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WSPA: Redefining the whaling debate

Jun 20, 2008

WSPA will be at the 60th annual meeting of the International Whaling Commission (IWC) in Chile next week, lobbying for the ban on commercial whaling to continue on welfare grounds and for a change in IWC focus. 

The IWC, formed to regulate whaling and conserve whale populations, introduced a commercial ban in 1986. Since then, member nations have been locked in unproductive debates about the possible resumption of whaling.

Over 20 years on, WSPA wants to reframe the debate. Rather than ‘how many whales can be killed sustainably?’, the key question must be: ‘as whales cannot be killed humanely at sea, should they be hunted at all?’

Focus on the future: conservation and research

This year’s meeting offers an opportunity to tell whaling and non-whaling member nations that the time has come for the IWC to devote its resources to protecting these animals and encouraging a sustainable industry of whale watching, helping us understand more about how these creatures live. Read our Time to Refocus report >>

We have evidence that the public agree: in just two months over 34,200 people from 66 countries signed WSPA’s online letter calling for this change in focus and denouncing the cruelty of whaling.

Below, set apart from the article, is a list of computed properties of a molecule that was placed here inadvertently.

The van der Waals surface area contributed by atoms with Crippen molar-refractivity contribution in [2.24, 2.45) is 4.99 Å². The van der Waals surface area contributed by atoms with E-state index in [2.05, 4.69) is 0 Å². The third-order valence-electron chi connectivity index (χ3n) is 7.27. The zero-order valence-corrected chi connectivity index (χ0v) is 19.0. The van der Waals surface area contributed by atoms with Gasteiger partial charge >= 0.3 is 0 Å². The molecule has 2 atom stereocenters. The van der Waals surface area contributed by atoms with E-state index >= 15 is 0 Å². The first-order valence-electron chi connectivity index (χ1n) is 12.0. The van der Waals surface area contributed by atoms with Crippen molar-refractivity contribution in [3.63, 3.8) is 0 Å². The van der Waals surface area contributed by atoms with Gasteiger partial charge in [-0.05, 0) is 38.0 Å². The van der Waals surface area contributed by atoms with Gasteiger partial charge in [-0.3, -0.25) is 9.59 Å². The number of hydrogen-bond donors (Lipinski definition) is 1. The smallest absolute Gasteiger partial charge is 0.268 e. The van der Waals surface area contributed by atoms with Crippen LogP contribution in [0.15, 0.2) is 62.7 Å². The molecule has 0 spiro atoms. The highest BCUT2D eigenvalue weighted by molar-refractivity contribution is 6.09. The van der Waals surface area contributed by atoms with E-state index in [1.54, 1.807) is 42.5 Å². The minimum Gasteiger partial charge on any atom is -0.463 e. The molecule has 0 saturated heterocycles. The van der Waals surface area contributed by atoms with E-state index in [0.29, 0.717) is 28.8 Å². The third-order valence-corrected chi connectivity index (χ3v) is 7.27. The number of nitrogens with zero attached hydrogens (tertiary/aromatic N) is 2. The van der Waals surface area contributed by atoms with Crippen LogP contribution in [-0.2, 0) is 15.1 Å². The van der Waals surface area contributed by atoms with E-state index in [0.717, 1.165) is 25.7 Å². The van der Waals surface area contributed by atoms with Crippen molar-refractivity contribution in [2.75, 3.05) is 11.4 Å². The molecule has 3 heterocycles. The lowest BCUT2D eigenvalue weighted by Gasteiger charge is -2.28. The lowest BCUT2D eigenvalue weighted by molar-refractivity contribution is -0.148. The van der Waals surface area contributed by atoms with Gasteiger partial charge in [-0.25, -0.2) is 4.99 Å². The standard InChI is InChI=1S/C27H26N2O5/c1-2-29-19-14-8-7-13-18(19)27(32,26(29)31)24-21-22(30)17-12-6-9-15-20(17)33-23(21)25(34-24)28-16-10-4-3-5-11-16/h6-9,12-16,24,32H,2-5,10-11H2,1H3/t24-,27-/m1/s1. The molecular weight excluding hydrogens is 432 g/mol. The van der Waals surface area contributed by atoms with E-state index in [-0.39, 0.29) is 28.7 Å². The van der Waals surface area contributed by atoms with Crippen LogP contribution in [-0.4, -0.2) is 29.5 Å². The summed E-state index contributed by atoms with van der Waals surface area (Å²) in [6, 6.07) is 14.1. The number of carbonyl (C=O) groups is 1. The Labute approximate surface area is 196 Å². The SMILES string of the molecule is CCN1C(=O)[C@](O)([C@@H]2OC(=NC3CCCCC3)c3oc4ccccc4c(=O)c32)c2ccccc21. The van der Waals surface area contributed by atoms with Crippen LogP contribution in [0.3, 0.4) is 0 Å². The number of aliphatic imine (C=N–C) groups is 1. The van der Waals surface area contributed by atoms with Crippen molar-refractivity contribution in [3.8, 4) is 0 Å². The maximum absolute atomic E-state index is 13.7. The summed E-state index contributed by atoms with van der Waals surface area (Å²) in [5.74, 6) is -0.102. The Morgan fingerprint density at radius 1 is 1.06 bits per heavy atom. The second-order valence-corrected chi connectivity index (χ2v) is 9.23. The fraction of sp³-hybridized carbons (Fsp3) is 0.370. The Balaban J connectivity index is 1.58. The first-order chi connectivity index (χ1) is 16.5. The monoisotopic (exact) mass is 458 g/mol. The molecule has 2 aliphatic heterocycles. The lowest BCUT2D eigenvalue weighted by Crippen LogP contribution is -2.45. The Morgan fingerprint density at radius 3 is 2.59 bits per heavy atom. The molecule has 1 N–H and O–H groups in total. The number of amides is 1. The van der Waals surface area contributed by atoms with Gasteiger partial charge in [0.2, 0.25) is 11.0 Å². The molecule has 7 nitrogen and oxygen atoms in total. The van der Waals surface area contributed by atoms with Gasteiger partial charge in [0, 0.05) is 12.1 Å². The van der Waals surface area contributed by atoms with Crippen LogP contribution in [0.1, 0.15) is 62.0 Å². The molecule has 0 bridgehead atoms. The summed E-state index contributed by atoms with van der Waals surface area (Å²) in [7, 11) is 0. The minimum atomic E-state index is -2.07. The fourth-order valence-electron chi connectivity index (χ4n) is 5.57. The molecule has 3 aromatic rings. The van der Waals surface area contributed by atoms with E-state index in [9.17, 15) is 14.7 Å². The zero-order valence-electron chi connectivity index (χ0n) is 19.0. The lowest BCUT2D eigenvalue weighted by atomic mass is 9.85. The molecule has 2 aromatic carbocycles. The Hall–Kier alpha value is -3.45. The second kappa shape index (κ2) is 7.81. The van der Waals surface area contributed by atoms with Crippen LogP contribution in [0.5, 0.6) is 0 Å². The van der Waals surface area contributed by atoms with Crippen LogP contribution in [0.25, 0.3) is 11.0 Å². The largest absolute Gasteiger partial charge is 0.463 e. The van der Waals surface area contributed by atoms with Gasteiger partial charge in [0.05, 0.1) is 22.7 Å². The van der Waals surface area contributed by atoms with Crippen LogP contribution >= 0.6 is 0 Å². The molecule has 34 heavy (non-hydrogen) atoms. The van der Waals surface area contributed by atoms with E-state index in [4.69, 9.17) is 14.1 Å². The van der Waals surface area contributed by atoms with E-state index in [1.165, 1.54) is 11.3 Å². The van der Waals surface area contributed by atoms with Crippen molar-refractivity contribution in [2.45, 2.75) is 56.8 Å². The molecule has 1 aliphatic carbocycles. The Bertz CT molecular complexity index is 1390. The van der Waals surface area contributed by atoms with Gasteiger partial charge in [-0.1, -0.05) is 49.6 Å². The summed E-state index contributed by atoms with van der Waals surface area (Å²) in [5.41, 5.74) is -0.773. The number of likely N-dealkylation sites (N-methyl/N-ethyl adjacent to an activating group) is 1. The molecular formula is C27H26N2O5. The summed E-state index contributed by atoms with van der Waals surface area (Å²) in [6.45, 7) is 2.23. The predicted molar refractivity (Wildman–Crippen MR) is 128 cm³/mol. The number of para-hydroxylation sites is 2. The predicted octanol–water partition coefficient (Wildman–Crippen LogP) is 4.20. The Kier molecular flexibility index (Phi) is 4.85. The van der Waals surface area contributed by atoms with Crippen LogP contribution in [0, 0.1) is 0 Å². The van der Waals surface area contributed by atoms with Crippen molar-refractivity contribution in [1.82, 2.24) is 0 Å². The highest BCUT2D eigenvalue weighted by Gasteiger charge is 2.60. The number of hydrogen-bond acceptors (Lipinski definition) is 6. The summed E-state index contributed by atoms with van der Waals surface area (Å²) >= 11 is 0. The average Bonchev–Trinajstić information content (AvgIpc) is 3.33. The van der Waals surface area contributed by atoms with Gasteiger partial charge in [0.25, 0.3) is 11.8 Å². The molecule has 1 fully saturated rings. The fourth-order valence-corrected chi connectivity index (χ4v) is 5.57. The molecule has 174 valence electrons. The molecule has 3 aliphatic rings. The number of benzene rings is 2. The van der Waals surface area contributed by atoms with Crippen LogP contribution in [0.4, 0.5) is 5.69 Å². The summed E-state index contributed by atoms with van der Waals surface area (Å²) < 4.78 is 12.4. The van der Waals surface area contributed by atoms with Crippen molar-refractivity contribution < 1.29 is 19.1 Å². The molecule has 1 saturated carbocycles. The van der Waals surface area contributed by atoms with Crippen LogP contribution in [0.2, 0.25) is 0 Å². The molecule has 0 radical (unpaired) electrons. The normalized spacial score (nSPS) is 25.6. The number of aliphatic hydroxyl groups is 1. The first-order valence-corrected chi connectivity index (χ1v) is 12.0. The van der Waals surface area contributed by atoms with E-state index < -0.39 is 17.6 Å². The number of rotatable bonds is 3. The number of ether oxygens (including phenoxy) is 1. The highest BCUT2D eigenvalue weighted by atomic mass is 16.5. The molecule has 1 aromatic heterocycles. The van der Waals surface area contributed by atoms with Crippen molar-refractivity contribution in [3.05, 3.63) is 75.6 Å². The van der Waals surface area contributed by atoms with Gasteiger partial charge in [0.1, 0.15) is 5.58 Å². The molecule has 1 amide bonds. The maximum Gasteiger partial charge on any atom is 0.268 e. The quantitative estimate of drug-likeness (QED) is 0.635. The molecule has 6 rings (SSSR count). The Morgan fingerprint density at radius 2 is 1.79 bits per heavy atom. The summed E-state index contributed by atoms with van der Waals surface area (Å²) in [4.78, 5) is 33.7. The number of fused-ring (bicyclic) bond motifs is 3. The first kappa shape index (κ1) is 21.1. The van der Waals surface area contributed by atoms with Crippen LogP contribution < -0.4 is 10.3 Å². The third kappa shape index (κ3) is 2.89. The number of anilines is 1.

WSPA is displaying Bryant Austin’s stunning photography at the meeting – see slideshow above – and giving a copy of our film The Hidden Lives of Whales to all IWC commissioners and national representatives. We hope the stunning images and unique footage will serve as a reminder of how much we still have to learn about these animals. Watch the film now

A strong, sound call for change

Our new report – Whaling: defying international commitments to animal welfare? – asks why humane slaughter guidelines that international bodies accord to farm animals are absent from the whaling debate, when sound research proves there is no way to kill whales at sea without causing intense suffering.

WSPA will be asking commissioners to make the commercial ban permanent on these grounds.

We will also be calling on those nations defying the ban to provide full welfare data to the IWC. Withholding information prevents a full discussion about the welfare of hunted whales – which WSPA can prove is massively compromised – and ultimately hides the ugly truth.

You also have a voice. Please write to whaling nations and encourage them to turn away from unsustainable and cruel activities.  Sample letters and embassy addresses >>

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Whales not whaling

It's time to focus on whales, and consign whaling to history

A minke whale, copyright Matt Curnock